We made it to 2013, folks. Whether you spent last night at home snuggled in your pajamas with family, out on the town with friends, or some other way entirely, I hope you all had a wonderful evening. Joe and I had a great time at the New Year’s Eve party we attended in Salem. I was too busy chatting and having fun to take many pictures, but did have someone take one of Joe and me right after midnight.
When I checked the blog’s Facebook page after midnight I was incredibly excited to see that it had gained 8 more likes since my pre-party post. You all are amazing! I am now even closer to my next milestone of 250 likes (and 250 squats). It also means that today I had to do 80 burpees. I didn’t do them all at once because I was already super sore from the sit ups and lunges yesterday, but knocked them out in sets during commercials tonight. Thank you all so much, let’s get the page to 250 and beyond!
After the party we stayed the night at a friend’s house (drinking and driving is never ok) and we had brunch this morning at a local diner. I got the Eggs Benedict Florentine because I can never get enough of poached eggs!
After brunch Joe and I went to the grocery store to stock up on food for the week, including snacks for two of my Arbonne launch parties this week. Speaking of, if you’re in the Boston area and interested in learning more about my business with Arbonne or the products, send me an email and I’ll give you more details about the parties. We also got some traditional New Year’s day staples: black eyed peas and collard greens.
Growing up in the South there was not a single New Year’s Day when my mother didn’t make collard greens, black eyed peas, corn bread, and some sort of salty pork for dinner. Traditionally, the collard greens represent green money, the black eyed peas represent coins, and the corn bread represents gold. Eating this meal on New Year’s Day is said to bring wealth in the new year.
We can all use wealth in 2013, right? I thought so, but I didn’t want to make the collard greens and black eyed peas in the traditional way. Instead, I thought back to some of my other collard green recipes using collards as wraps, but wanted something a bit warmer on such a cold evening. Then I remembered that Bonnie posted a recipe a while back for collard green enchiladas. Her recipe inspired the one below. Since I didn’t make corn bread with this meal, I had a low fat corn muffin for lunch. I have to get my gold somehow, right?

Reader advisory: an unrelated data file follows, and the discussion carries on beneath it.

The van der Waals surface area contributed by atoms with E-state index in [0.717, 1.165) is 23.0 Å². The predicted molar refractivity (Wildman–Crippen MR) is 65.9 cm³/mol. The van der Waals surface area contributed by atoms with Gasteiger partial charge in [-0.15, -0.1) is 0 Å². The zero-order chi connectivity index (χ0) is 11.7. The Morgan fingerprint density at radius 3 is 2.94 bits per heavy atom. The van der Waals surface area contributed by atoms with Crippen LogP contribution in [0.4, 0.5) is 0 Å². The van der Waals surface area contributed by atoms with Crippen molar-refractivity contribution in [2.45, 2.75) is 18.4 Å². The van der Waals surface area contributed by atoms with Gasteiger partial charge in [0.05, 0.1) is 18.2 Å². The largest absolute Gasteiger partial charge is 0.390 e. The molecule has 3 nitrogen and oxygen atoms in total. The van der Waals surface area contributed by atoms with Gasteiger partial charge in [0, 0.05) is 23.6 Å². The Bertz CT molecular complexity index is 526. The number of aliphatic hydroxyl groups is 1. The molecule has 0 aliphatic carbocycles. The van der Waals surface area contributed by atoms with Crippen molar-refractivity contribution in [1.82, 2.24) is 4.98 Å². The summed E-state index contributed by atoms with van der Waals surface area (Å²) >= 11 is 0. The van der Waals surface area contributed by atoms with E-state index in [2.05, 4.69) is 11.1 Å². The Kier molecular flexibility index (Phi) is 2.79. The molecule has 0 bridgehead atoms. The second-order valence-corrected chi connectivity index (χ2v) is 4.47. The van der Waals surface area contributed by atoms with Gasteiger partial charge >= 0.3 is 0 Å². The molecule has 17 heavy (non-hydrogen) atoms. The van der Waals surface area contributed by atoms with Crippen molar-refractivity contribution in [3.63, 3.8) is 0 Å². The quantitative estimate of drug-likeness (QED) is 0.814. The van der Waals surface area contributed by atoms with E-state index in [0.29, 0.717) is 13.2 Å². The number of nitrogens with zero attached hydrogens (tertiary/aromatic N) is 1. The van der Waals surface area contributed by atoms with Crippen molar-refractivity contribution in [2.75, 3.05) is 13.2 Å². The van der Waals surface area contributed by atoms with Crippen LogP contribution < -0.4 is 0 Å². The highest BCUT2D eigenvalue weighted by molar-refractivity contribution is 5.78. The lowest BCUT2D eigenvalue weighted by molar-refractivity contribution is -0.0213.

- 6-8 collard green leaves (depending upon size, left whole)
- 1/2 cup quinoa (uncooked)
- 2 collard green leaves (chopped)
- 1 can black eyed peas
- 1 yellow or orange bell pepper (diced)
- 1/2 medium onion (chopped)
- 1 Tablespoon extra virgin olive oil
- 2 teaspoons cumin
- 1 teaspoon garam masala
- 1/4 teaspoon ground ginger
Preheat oven to 375 degrees. Steam or briefly boil whole collard green leaves until soft enough to roll (if boiling, this should take 5-10 minutes). Cook quinoa according to package instructions and set aside. Sauté onion and bell pepper in olive oil until onions start to become transparent then add to quinoa. Mix in black eyed peas, chopped collard greens, and spices.
Spread steamed or boiled collard greens on a flat surface and spoon filling into the middle. Roll top and bottom of each leaf, then roll sides until tightly wrapped. Place in a baking dish or deep sided pan, seam down. Spritz with cooking spray to avoid burning and cook for 25-30 minutes.
Plate and enjoy! These can be enjoyed alone or with your favorite accompaniment. I had mine with a dollop of Stonewall Kitchen’s Smoky Barbecue Aioli, but I think I’ll try my next one with a bit of fresh salsa.
Have you ever put a spin on your favorite traditional dish? Do you eat anything special on New Year’s Eve or New Year’s Day?